Freshman orientation in full force for Clemson rookies

Clemson's Christian Wilkins (42) works the crowd. The Clemson Tigers played host to the Wofford Terriers at Memorial Stadium in Clemson Saturday, September 5, 2015.GWINN DAVIS / FOR POST AND COURIER

CLEMSON — Ray-Ray McCloud rode in and out of the room on a motorized skateboard called a Sky Walker. Garrett Williams giggled at the reminder his father had a hand in Florida State’s famed “Puntrooskie” win 27 years ago at Clemson. Christian Wilkins explained why, as an undecided recruit, he initiated an economics discourse with Clemson’s university president.

Say hello to an eccentric bunch, this fresh Clemson class. A total of 28 freshmen made their Tigers debuts Saturday in a 49-10 win over Wofford, including 13 rookies who enrolled in school sometime in the past eight months.

“A lot of the guys are mature, for the most part,” said Wilkins, who at 6-4 and 315 pounds with a beard looks closer in age to 39 than 19. “Guys have worked hard, and the coaches wouldn’t put us out there if we weren’t in a good position for it.”

Wilkins is the top reserve at defensive end, Williams is the same as tight end/H-back and McCloud is well-embedded in the offense as Artavis Scott’s backup.

Left tackle Mitch Hyatt, who makes his oratorical debut with reporters Tuesday, starts at the offensive line’s top position, while receiver Deon Cain, quarterback Kelly Bryant, defensive tackle Albert Huggins and six other first-year players also saw playing time Saturday.

Those are just the true rookies. Ripping off redshirts and crashing the depth chart include defensive end Richard Yeargin, linebacker Kendall Joseph, safety Jefferie Gibson, receiver Trevion Thompson, running back C.J. Fuller and offensive linemen Justin Falcinelli and Taylor Hearn, among others.

While head coach Dabo Swinney likes to say “tie goes to veteran” in any depth-chart tussle, Clemson is about to find out exactly how far the preseason 12th-ranked team in the country can go on the backs of a bunch of teenagers, and while personnel losses have been a factor, that’s a testament to Clemson’s recruiting strategies in recent seasons.

“I’ve always felt like I was made for this type of moment in my life,” McCloud said. “I can’t rush my age, I can’t rush my time in college, so now it’s time to show what I can do. Just because (Scott’s) in front of me doesn’t mean I won’t play, because Tay gets tired.”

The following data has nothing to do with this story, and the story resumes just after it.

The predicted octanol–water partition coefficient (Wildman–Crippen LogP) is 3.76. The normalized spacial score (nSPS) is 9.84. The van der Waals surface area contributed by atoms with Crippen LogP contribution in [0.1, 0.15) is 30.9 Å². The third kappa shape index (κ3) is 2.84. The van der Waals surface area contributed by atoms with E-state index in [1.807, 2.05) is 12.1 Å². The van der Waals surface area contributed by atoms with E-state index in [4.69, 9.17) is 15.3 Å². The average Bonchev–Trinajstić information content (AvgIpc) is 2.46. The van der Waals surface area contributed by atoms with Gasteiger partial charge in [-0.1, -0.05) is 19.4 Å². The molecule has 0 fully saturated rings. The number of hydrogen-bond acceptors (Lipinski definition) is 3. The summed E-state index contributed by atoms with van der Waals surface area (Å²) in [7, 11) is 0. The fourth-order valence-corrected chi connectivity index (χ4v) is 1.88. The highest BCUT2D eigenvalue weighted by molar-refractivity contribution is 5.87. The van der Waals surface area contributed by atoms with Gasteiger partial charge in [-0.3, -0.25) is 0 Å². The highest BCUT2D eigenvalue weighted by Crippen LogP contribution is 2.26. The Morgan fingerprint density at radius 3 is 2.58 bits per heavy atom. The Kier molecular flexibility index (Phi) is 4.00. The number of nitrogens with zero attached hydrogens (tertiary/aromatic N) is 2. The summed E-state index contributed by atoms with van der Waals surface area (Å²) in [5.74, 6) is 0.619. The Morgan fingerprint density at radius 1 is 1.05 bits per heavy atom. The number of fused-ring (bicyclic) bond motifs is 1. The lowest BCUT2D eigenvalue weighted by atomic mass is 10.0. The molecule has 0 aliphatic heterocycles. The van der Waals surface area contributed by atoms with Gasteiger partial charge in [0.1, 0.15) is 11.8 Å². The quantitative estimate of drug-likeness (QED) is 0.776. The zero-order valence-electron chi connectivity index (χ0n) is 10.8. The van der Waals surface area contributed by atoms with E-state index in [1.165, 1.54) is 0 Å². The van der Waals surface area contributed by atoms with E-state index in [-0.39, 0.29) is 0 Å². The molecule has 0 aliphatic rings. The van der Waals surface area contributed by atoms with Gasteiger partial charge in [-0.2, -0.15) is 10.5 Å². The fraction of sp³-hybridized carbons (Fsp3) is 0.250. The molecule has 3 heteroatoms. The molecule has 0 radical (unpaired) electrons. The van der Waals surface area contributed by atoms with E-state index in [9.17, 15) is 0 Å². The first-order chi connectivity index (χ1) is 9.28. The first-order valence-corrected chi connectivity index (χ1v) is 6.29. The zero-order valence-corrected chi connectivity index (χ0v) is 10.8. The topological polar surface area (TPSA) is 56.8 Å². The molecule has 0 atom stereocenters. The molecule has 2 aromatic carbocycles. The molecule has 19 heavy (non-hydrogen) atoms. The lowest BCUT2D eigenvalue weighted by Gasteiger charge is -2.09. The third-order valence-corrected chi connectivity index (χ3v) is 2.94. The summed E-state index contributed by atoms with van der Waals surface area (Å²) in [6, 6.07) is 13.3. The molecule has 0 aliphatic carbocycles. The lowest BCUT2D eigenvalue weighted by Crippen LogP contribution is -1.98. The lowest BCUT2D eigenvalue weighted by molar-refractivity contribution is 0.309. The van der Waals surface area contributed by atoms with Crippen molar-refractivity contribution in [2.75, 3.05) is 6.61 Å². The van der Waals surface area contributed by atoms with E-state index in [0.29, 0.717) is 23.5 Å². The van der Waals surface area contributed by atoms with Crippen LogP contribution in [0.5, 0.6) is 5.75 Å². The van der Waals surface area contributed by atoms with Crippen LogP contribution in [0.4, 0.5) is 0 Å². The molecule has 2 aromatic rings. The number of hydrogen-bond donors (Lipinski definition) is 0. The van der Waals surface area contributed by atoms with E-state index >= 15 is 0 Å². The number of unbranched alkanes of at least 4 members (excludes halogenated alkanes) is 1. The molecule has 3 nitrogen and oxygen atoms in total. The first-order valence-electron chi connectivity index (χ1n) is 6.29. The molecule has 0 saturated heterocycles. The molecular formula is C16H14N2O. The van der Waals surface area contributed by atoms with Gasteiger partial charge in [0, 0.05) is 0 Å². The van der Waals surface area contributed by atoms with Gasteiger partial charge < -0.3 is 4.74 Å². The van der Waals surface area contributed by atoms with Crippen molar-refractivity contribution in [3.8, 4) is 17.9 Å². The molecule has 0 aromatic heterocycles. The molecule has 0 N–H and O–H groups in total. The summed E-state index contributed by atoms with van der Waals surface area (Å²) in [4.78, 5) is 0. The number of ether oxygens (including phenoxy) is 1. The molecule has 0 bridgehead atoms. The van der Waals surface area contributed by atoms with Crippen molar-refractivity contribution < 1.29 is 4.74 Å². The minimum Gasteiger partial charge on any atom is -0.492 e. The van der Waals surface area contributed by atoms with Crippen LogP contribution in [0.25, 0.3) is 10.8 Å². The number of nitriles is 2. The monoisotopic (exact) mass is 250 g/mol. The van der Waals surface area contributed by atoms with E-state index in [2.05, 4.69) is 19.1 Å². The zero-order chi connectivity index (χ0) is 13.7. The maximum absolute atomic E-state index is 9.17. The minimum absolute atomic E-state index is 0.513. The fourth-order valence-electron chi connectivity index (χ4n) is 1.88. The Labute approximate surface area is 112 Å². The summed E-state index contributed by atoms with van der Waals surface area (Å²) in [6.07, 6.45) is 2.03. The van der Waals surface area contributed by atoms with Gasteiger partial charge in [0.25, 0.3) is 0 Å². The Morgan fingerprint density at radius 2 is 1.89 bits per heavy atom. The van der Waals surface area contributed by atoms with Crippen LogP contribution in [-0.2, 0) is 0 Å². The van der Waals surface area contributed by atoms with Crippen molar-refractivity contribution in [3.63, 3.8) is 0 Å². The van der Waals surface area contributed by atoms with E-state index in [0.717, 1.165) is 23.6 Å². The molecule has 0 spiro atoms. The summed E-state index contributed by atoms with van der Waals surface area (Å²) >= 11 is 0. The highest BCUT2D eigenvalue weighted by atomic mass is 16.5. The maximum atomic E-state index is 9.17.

Ritually, older players thrive in college because they’re used to their surroundings. As precocious as the younger Tigers might be, little things like managing school work and getting enough sleep and fending off homesickness go along with succeeding on Saturdays.

“It’s been a transition, but I think it’s been a good transition,” Williams said. “We have a great freshman class, so it was easy to come in and make great friends. If I didn’t have football and I had to find new friends in all these thousands of people, it’d be tough.”

This class might be different. It might be so different that losing the team’s top four defensive tackles from 2014 — three to graduation, plus D.J. Reader’s personal leave of absence — has a chance of not mattering so much if players like Wilkins and Huggins fulfill their immense potential sooner than tradition would dictate.

“Through the whole recruiting process, I wanted to do a thorough job knowing what I was getting before I came here,” Wilkins said. “I want to get the most out of Clemson because I’m going to give my all to Clemson.”

As the defense answers questions about replacing numerous NFL-bound players, the offense infuses 13 true or redshirt freshmen to a bunch led by a sophomore quarterback who fared pretty well himself as a rookie.

“Having Deshaun (Watson),” McCloud said, “I mean, my Madden quarterbacks aren’t even as good as him.”